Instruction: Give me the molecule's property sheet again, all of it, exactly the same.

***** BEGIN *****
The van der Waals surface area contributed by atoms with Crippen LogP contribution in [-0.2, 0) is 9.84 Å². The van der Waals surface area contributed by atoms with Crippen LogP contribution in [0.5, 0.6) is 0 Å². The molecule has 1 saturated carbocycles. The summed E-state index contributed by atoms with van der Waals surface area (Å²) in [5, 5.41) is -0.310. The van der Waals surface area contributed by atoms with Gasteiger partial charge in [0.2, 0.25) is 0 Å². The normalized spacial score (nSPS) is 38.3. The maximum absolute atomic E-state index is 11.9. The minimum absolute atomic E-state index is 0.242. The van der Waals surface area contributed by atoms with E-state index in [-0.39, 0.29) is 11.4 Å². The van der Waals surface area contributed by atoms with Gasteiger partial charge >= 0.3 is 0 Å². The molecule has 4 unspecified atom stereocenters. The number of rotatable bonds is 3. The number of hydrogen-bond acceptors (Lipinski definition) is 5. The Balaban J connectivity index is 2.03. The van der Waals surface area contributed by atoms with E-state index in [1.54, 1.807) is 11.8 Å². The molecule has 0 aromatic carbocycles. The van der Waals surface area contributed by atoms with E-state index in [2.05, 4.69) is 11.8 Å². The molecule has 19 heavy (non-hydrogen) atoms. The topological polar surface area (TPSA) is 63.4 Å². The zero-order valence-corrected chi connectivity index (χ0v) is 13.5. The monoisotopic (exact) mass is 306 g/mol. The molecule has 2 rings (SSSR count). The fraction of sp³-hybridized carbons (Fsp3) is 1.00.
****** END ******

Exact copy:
The van der Waals surface area contributed by atoms with Crippen LogP contribution in [-0.2, 0) is 9.84 Å². The van der Waals surface area contributed by atoms with Crippen LogP contribution in [0.5, 0.6) is 0 Å². The molecule has 1 saturated carbocycles. The summed E-state index contributed by atoms with van der Waals surface area (Å²) in [5, 5.41) is -0.310. The van der Waals surface area contributed by atoms with Gasteiger partial charge in [0.2, 0.25) is 0 Å². The normalized spacial score (nSPS) is 38.3. The maximum absolute atomic E-state index is 11.9. The minimum absolute atomic E-state index is 0.242. The van der Waals surface area contributed by atoms with E-state index in [-0.39, 0.29) is 11.4 Å². The van der Waals surface area contributed by atoms with Gasteiger partial charge >= 0.3 is 0 Å². The molecule has 4 unspecified atom stereocenters. The number of rotatable bonds is 3. The number of hydrogen-bond acceptors (Lipinski definition) is 5. The Balaban J connectivity index is 2.03. The van der Waals surface area contributed by atoms with E-state index in [1.54, 1.807) is 11.8 Å². The molecule has 0 aromatic carbocycles. The van der Waals surface area contributed by atoms with E-state index in [2.05, 4.69) is 11.8 Å². The molecule has 19 heavy (non-hydrogen) atoms. The topological polar surface area (TPSA) is 63.4 Å². The zero-order valence-corrected chi connectivity index (χ0v) is 13.5. The monoisotopic (exact) mass is 306 g/mol. The molecule has 2 rings (SSSR count). The fraction of sp³-hybridized carbons (Fsp3) is 1.00.